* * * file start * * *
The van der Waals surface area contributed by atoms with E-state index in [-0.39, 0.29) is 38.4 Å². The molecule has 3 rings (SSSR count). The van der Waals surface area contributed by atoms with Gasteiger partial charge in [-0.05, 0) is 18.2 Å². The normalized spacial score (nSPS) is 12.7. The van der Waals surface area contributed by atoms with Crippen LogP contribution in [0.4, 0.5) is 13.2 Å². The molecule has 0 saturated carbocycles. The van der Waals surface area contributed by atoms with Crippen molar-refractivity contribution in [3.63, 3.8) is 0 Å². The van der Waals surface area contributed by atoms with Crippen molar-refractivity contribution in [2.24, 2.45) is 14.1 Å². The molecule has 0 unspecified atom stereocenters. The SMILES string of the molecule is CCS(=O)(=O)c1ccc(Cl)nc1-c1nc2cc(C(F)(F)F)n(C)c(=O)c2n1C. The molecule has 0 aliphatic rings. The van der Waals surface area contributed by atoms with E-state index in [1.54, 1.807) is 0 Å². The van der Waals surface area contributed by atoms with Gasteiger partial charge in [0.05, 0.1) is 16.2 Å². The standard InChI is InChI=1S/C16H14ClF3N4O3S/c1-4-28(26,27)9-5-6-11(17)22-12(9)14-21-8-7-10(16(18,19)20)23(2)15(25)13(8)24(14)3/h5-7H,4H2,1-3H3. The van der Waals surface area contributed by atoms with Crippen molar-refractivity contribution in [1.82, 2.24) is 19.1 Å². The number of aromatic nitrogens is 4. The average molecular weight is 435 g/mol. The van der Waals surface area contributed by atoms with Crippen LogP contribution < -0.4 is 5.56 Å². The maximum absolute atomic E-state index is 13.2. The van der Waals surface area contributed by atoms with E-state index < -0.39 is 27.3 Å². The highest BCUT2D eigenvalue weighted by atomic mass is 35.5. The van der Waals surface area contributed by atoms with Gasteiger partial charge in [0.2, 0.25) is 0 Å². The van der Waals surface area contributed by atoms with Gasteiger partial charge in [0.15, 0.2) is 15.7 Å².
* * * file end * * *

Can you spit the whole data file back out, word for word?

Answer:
The van der Waals surface area contributed by atoms with E-state index in [-0.39, 0.29) is 38.4 Å². The molecule has 3 rings (SSSR count). The van der Waals surface area contributed by atoms with Gasteiger partial charge in [-0.05, 0) is 18.2 Å². The normalized spacial score (nSPS) is 12.7. The van der Waals surface area contributed by atoms with Crippen LogP contribution in [0.4, 0.5) is 13.2 Å². The molecule has 0 saturated carbocycles. The van der Waals surface area contributed by atoms with Crippen molar-refractivity contribution in [3.63, 3.8) is 0 Å². The van der Waals surface area contributed by atoms with Crippen molar-refractivity contribution in [2.24, 2.45) is 14.1 Å². The molecule has 0 unspecified atom stereocenters. The SMILES string of the molecule is CCS(=O)(=O)c1ccc(Cl)nc1-c1nc2cc(C(F)(F)F)n(C)c(=O)c2n1C. The molecule has 0 aliphatic rings. The van der Waals surface area contributed by atoms with E-state index in [1.54, 1.807) is 0 Å². The van der Waals surface area contributed by atoms with Gasteiger partial charge in [0.05, 0.1) is 16.2 Å². The standard InChI is InChI=1S/C16H14ClF3N4O3S/c1-4-28(26,27)9-5-6-11(17)22-12(9)14-21-8-7-10(16(18,19)20)23(2)15(25)13(8)24(14)3/h5-7H,4H2,1-3H3. The van der Waals surface area contributed by atoms with Crippen molar-refractivity contribution in [1.82, 2.24) is 19.1 Å². The number of aromatic nitrogens is 4. The average molecular weight is 435 g/mol. The van der Waals surface area contributed by atoms with Crippen LogP contribution < -0.4 is 5.56 Å². The maximum absolute atomic E-state index is 13.2. The van der Waals surface area contributed by atoms with E-state index < -0.39 is 27.3 Å². The highest BCUT2D eigenvalue weighted by atomic mass is 35.5. The van der Waals surface area contributed by atoms with Gasteiger partial charge in [0.2, 0.25) is 0 Å². The van der Waals surface area contributed by atoms with Gasteiger partial charge in [0.15, 0.2) is 15.7 Å².